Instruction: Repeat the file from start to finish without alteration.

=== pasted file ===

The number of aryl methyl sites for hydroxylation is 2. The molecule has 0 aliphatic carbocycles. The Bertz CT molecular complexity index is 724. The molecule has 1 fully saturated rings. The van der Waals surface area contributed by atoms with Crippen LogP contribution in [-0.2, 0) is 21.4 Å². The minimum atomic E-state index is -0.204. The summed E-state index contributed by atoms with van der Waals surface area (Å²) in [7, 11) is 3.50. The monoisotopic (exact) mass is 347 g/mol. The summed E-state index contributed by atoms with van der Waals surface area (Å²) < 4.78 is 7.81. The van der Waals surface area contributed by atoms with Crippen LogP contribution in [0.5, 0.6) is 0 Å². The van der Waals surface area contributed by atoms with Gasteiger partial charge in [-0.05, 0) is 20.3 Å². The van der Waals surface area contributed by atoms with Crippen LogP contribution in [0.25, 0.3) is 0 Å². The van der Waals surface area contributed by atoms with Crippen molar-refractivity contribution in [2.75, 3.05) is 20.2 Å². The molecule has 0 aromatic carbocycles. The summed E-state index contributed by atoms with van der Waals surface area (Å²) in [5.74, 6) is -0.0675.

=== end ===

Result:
The number of aryl methyl sites for hydroxylation is 2. The molecule has 0 aliphatic carbocycles. The Bertz CT molecular complexity index is 724. The molecule has 1 fully saturated rings. The van der Waals surface area contributed by atoms with Crippen LogP contribution in [-0.2, 0) is 21.4 Å². The minimum atomic E-state index is -0.204. The summed E-state index contributed by atoms with van der Waals surface area (Å²) in [7, 11) is 3.50. The monoisotopic (exact) mass is 347 g/mol. The summed E-state index contributed by atoms with van der Waals surface area (Å²) < 4.78 is 7.81. The van der Waals surface area contributed by atoms with Crippen LogP contribution in [0.5, 0.6) is 0 Å². The van der Waals surface area contributed by atoms with Gasteiger partial charge in [-0.05, 0) is 20.3 Å². The van der Waals surface area contributed by atoms with Crippen LogP contribution in [0.25, 0.3) is 0 Å². The van der Waals surface area contributed by atoms with Crippen molar-refractivity contribution in [2.75, 3.05) is 20.2 Å². The molecule has 0 aromatic carbocycles. The summed E-state index contributed by atoms with van der Waals surface area (Å²) in [5.74, 6) is -0.0675.